More sailors face cocaine smuggling chargesBy GRAHAM BRINK, Times Staff Writer
© St. Petersburg Times
published April 4, 2002
TAMPA -- In what has become routine, a group of sailors has been brought to federal court in Tampa to face charges of smuggling cocaine from South America.
In the latest case, the U.S. Coast Guard arrested seven men after boarding the Colombian fishing boat Gisel off Costa Rica on March 27. The search uncovered more than 3,000 pounds of cocaine hidden in the fishing buoys, officials said.
The sailors had their first appearance in federal court Wednesday. They face charges of conspiracy and possession with intent to distribute cocaine. If convicted, they face 10 years to life in prison.
The arrests are part of what has been dubbed Operation Panama Express, a continuing investigation in the eastern Pacific and Caribbean that has resulted in confiscation of more than 122 tons of cocaine and about 190 arrests.
"We applaud the U.S. Coast Guard for their continued efforts to move the battle line for our war on drugs from the streets of the United States to the Caribbean Sea and Pacific Ocean," Paul Perez, U.S. attorney for the Middle District of Florida, said in a news release.
According to the indictment, the seven arrested are Porfirio Sinistra, Edinson Ortiz-Gomez, Alejandro Estupinan, Ceferino Angulo, Aris Segundo Segura-Valencia, Ebaristo Aguirre-Miloita and Luis Menelio-Viva.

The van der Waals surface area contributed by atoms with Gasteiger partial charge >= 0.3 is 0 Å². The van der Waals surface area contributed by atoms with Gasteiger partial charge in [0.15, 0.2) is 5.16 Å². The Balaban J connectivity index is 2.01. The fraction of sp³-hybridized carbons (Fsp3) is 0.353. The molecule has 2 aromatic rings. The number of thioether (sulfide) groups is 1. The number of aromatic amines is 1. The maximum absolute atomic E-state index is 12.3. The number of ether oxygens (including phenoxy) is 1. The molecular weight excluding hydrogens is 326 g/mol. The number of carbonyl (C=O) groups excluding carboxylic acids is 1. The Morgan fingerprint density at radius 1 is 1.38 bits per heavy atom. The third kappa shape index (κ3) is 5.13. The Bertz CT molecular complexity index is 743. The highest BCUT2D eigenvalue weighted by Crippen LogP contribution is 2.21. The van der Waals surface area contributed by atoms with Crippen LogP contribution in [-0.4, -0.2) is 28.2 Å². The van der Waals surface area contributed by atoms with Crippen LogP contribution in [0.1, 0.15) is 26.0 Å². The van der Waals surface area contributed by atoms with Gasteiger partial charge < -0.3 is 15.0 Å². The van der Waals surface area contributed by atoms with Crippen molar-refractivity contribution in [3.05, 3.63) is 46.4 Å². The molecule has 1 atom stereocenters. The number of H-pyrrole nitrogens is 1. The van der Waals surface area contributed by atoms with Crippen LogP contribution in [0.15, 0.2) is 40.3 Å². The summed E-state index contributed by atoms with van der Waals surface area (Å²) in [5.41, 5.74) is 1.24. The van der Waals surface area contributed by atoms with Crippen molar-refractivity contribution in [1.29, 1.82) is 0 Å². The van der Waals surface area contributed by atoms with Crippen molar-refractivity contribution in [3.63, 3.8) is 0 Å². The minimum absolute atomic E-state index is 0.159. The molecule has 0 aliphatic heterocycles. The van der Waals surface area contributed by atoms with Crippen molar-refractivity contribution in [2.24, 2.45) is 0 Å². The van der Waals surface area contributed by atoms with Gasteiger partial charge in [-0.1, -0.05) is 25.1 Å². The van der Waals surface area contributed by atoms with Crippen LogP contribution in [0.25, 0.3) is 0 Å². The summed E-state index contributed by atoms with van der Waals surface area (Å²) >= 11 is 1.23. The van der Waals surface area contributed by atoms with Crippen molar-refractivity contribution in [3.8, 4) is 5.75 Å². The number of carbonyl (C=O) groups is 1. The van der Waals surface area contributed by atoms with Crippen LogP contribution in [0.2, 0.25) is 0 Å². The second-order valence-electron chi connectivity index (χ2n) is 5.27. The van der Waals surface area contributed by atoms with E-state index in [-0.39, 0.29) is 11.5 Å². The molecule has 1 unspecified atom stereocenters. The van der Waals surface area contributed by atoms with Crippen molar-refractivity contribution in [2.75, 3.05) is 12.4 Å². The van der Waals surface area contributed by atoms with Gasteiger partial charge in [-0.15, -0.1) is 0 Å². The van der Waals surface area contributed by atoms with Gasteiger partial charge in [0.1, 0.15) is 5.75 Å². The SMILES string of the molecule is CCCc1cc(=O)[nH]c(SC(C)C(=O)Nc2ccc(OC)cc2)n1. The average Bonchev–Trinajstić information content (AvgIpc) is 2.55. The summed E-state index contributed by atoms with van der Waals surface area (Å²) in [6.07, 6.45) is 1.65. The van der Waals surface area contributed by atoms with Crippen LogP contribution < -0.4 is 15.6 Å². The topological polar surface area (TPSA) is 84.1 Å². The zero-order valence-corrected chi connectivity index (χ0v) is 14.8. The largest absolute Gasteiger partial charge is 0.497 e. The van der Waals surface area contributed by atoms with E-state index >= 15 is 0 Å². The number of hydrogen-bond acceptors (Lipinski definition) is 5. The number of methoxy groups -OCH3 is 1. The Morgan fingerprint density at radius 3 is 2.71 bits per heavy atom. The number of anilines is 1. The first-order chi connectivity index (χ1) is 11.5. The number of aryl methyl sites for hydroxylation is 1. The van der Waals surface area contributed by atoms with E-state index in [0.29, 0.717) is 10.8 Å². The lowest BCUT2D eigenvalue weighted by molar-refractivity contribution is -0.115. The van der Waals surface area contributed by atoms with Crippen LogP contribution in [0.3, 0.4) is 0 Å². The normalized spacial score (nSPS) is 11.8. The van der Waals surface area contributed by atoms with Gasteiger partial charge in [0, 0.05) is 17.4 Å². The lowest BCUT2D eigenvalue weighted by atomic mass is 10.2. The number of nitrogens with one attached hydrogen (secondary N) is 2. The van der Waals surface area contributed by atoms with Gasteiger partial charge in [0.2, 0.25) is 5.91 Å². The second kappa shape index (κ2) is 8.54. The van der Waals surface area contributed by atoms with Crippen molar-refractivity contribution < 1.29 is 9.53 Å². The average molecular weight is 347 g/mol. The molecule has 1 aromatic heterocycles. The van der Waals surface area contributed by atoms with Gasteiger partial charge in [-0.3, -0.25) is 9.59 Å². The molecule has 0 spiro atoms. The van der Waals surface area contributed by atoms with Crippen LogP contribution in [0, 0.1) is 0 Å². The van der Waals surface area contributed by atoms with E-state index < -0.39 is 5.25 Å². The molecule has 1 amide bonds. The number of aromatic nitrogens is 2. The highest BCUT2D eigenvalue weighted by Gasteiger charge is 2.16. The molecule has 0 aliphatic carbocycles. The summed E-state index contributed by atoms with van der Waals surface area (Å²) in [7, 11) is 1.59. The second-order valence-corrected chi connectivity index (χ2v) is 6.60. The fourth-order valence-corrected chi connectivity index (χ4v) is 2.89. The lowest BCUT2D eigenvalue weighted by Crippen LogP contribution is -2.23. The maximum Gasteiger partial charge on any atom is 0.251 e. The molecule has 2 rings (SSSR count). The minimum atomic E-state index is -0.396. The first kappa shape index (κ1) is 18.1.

On Tuesday, nine other sailors appeared in federal court in Tampa accused of smuggling drugs. The Coast Guard and a Dutch drug enforcement team found a ton of cocaine in March on a 187-foot freighter off the coast of Aruba, a Dutch-controlled island north of Venezuela.
Some of the seizures in Operation Panama Express have been among the largest in the nation's history. For instance, nearly 16 tons of cocaine seized in two busts on consecutive days in February was estimated to be worth $216-million, based on a wholesale price of $15,000 a kilogram. Authorities said the street value of that much cocaine would be about $2.7-billion.
Some of the boats seized have been scuttled or towed to the Tampa area, where the trials have taken place. Many of the suspects have received lengthy sentences. Some have been acquitted after their lawyers argued that the defendants were kidnapped and forced onto the boats in Colombia or that they were unaware that the cocaine was hidden on board.
-- Contact Graham Brink at 266-3365 or firstname.lastname@example.org.
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